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LiveVox Data Center to Bring Cloud Contact Center Capabilities to Canada

November 21, 2014

As financial results from various contact center and unified communications (UC) solutions providers continue to flow in for this quarter two things are becoming increasingly clear. First, is that those seeking to upgrade their customer experience capabilities are accelerating the adoption of the cloud and hybrid solutions as their preferred path. Second, is that North America continues to be the hotbed of this with not just the large U.S. market as a target of opportunity, but also the vibrant Canadian market as well.


In fact, the latter became newsworthy with the announcement that cloud-based contact center solutions provider LiveVox has established a data center in Toronto, Canada in partnership with CenturyLink. The new data center will enable Canadian-focused contact centers to leverage LiveVox’s leading cloud solutions, including the ability to achieve greater levels of security in terms of both redundancy and data management.

It is of note that LiveVox cloud contact center solutions for enterprise operations use a patented PCI-certified cloud platform and redundant IP/MPLS mesh for delivering secure true multi-tenant highly scalable and burstable contact center solutions. These include a comprehensive set of features and functions such as ACD, predictive dialer, IVR, centralized call recording, business analytics and compliance suite.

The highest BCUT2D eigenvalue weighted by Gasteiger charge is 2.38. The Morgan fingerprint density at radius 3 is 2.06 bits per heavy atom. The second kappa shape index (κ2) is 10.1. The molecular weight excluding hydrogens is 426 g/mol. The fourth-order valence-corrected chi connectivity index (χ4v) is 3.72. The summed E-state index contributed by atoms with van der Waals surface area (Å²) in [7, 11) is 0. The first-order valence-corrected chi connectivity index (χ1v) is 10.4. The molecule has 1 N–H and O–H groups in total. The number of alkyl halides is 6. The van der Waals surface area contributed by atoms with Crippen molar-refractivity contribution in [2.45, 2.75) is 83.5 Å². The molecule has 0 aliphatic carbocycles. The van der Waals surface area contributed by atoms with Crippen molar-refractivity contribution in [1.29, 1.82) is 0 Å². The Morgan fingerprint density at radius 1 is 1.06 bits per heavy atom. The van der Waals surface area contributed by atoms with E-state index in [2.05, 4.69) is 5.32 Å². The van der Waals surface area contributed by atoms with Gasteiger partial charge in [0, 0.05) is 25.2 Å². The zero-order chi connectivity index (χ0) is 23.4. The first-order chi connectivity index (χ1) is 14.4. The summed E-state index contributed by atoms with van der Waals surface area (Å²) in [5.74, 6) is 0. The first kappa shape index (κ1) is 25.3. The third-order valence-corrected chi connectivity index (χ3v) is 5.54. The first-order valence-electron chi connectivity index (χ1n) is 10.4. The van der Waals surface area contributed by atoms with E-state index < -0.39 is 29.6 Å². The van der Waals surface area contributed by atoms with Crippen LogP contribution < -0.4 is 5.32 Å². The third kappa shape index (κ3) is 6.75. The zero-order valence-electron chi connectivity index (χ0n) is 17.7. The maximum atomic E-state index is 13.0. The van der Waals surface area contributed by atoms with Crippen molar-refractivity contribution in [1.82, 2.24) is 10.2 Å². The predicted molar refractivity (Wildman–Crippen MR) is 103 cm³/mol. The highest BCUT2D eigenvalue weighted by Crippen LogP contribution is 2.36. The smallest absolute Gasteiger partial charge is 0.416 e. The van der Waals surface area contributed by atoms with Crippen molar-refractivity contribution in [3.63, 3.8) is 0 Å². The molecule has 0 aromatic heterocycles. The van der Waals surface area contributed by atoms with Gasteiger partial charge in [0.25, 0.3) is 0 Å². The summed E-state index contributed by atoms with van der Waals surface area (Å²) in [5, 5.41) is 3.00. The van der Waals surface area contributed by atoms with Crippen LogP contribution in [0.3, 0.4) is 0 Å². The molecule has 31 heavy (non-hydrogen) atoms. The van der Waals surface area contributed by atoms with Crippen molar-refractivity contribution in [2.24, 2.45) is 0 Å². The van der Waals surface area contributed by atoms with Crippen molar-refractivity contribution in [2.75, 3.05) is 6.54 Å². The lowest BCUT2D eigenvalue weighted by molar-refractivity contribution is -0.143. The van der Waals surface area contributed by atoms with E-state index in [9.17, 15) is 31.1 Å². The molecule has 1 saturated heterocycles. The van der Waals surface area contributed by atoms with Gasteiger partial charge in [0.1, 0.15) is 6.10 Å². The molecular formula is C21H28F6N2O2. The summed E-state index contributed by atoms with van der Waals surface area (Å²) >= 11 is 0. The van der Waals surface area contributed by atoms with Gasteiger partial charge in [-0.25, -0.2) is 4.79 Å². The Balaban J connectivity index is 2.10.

Commenting on the new center, Randy Nelson, VP of Technical Operations, LiveVox stated, “We were able to launch a secure, fully operational cloud-based data center within 8 weeks. The rapid deployment of our Canadian center highlights the maturity of our DevOps methodology and cloud application framework that LiveVox developed to support its growing client base. That deployment timeframe is almost impossible with traditional on-premise approaches. In addition, we provided a unique option for SRTP connections to agents, helping make secure plug-and-play aspirations for contact centers a reality”.

The stressing of security comes at a time when all aspects of protecting confidential customer information, preventing fraud, and assuring compliance are top of mind for contact center administrators.  It is why LiveVox in making the announcement put a firm emphasis on security.

The Class A data center in Toronto operates without single points of failure which means a high level of redundancy. And, that is just the start. Additional security options include encryption-at-rest for all transactional/reporting data and SRTP connections over existing data networks.

The second capability SRTP (Secure Real-time Transport Protocol) according to the company is becoming important as it provides a secure location-agnostic, plug-and-play option for contact centers to access LiveVox’s cloud contact center platform via the Internet. What this will mean for customers is having a faster and easier ability to deploy agent workstations, avoid purchasing dedicated hardware lines or using MPLS tunneling, all of which translates into both cost savings and high levels of data security when that data is on the move.

LiveVox is also promoting as part of the new data center opening not only full contact center solutions functionality but also its compliance tools, which includes 100 percent call recording, cell phone applications and account penetration settings. In fact, these tools and other developments have broad applicability across several verticals as witnessed by their showcasing at the 2014 RMA (Receivables Management Association of Canada) Conference which was held November 19th-20th.

The cloud and security have been two areas that historically have raised questions in the minds of those looking to upgrade their contact center solutions. As noted at the top, the cloud has significant momentum as use cases continue to demonstrate it value regardless of company size, capabilities desired or regions served. And, as the LiveVox announcement shows, security is being addressed in a significant manner as well. 




Edited by Maurice Nagle

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